The smallest element of a binary search tree is the leftmost element of the tree and the largest element is the rightmost one.

So, to find the maximum/minimum element, we have to find the rightmost/leftmost element respectively. Thus to find the maximum element, we will go to the right subtree every time until the rightmost element is found i.e., the right child is null.

So, we will start by passing a node (n) to our function - `MAXIMUM(n)`

.

Then, we will move to the right subtree every time until the right child is not null.

```
if(n.right == null)
```

return n

else

return MAXIMUM(n.right)

MAXIMUM(T) if(n.right == null) return n else return MAXIMUM(n.right)

Similarly, we can write the MINIMUM function.

MINIMUM(n) if(n.left == null) return n else return MAXIMUM(n.left)

In these two operations also, we are starting from the root and moving to leaf, thus these are also $O(h)$ operations.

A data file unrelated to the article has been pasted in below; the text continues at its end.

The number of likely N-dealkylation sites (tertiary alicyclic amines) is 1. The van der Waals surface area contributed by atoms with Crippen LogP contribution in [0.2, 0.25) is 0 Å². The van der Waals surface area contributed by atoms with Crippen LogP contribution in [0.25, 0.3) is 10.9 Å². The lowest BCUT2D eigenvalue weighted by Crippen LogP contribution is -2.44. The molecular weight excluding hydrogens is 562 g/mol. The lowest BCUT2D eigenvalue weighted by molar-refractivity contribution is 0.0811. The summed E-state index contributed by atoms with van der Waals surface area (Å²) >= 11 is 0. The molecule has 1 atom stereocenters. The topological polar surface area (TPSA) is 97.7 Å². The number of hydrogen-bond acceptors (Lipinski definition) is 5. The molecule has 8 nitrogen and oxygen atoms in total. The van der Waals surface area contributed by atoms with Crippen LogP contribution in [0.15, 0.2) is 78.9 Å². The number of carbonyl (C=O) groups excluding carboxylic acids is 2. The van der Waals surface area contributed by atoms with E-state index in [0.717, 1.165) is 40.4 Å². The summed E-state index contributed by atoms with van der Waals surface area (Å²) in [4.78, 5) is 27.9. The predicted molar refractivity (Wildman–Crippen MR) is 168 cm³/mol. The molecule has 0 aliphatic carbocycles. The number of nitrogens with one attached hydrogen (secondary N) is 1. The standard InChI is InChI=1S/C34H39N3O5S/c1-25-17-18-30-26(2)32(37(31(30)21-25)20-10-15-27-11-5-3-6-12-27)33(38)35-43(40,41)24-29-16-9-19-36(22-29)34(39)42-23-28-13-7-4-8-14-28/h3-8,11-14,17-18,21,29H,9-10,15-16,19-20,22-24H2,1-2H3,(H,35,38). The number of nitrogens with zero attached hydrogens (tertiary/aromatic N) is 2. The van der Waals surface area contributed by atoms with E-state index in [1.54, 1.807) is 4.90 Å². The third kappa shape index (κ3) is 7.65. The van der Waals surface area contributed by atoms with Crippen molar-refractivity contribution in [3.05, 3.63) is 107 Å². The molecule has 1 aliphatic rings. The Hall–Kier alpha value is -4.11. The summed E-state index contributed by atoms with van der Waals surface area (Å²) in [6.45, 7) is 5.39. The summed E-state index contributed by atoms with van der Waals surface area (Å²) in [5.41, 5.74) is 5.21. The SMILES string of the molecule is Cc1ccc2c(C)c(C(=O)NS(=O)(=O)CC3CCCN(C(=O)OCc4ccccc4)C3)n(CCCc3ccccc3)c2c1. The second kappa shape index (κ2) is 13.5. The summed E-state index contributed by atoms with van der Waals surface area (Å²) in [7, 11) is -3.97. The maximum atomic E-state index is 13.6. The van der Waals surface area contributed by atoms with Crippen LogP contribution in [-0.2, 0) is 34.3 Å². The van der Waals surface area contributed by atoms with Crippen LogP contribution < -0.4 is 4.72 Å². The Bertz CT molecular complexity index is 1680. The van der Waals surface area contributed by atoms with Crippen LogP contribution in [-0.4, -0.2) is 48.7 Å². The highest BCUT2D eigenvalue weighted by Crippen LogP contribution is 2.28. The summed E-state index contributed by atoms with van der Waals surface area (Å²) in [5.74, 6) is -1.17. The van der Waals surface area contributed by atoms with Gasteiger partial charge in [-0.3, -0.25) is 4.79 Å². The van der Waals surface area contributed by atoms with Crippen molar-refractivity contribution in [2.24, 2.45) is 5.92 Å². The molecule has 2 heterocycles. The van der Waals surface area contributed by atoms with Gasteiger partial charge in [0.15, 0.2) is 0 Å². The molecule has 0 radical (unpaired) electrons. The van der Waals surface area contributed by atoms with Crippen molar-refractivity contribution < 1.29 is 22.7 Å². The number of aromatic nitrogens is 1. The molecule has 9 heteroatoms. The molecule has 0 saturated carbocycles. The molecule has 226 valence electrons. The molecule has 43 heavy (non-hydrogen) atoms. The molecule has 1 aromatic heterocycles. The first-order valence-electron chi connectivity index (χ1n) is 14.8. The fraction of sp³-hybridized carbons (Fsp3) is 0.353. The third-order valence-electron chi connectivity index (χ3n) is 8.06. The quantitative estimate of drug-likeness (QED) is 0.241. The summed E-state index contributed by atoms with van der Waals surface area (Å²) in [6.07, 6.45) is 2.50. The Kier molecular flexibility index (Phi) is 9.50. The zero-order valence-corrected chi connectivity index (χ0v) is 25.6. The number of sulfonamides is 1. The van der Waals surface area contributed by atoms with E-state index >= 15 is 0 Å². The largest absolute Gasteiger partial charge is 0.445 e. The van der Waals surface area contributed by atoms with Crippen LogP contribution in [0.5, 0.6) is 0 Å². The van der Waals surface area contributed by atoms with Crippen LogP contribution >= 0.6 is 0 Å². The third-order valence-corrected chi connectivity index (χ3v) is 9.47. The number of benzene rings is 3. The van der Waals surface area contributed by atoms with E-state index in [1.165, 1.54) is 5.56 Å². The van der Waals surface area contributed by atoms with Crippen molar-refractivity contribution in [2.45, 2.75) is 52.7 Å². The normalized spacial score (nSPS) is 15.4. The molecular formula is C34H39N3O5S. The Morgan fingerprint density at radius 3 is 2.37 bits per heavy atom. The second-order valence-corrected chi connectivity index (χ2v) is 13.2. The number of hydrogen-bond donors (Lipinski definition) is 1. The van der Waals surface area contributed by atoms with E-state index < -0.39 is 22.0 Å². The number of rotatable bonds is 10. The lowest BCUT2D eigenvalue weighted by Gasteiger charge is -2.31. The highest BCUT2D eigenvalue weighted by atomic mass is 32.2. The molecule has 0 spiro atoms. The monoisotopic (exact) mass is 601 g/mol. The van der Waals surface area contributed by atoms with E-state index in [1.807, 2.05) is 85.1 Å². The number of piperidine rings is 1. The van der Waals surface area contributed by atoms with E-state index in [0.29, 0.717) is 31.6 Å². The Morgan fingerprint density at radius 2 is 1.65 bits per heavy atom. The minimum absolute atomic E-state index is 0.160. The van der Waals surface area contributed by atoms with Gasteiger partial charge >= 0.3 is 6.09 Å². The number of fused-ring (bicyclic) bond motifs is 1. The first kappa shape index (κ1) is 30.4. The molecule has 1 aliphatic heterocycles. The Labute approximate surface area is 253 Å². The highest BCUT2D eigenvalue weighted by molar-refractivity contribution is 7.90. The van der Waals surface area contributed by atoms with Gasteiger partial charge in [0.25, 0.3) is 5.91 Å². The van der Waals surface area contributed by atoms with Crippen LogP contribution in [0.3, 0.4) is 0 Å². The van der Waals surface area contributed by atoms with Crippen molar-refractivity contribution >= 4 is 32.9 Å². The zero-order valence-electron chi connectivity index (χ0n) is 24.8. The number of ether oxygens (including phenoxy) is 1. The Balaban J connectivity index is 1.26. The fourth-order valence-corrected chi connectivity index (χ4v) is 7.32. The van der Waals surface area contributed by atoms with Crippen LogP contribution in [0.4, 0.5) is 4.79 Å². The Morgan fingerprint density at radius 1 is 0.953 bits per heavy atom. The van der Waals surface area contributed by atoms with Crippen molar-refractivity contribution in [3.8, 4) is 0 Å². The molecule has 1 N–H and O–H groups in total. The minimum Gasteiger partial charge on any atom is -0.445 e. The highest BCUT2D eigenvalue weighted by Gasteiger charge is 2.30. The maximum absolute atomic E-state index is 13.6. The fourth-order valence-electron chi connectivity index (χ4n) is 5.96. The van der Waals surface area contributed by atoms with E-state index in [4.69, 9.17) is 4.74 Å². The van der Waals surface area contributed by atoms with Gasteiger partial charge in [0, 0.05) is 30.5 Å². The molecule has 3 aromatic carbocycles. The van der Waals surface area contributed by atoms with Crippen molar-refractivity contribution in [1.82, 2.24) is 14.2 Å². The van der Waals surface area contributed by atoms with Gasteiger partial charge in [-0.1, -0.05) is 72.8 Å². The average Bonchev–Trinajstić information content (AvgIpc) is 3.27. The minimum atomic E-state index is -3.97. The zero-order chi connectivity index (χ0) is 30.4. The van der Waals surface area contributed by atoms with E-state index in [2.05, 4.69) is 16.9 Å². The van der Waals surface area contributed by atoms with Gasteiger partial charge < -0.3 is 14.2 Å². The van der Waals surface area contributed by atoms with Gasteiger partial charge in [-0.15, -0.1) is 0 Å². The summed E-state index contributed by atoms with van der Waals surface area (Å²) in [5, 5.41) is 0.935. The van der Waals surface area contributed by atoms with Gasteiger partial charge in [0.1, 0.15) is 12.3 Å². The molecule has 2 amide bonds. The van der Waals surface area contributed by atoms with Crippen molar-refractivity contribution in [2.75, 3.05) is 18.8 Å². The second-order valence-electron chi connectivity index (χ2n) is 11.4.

We have learned the basic operations to be performed on a binary search tree. Let's learn to insert and delete nodes from a binary search tree so that we can make a binary search tree.

## Insertion in BST

We can't insert any new node anywhere in a binary search tree because the tree after the insertion of the new node must follow the binary search tree property.

To insert an element, we first search for that element and if the element is not found, then we insert it.

Thus, we will use a temporary pointer and go to the place where the node is going to be inserted.

```
INSERT(T, n)
```

temp = T.root

while temp != NULL

if n.data < temp.data

temp = temp.left

else

temp = temp.right

Here, we are starting from the root of the tree - `temp = T.root`

and then moving to the left subtree if the data of the node to be inserted is less than the current node - `if n.data < temp.data → temp = temp.left`

.

Otherwise, we are moving right.

We need to make the last node in the above iteration the parent of the new node. So, let's use a variable for this.

```
INSERT(T, n)
```

temp = T.root

y = NULL

while temp != NULL

y = temp

if n.data < temp.data

temp = temp.left

else

temp = temp.right

We have used a variable *y*. When the tree won't have any node, the new node will be the root of the tree and its parent will be `NULL`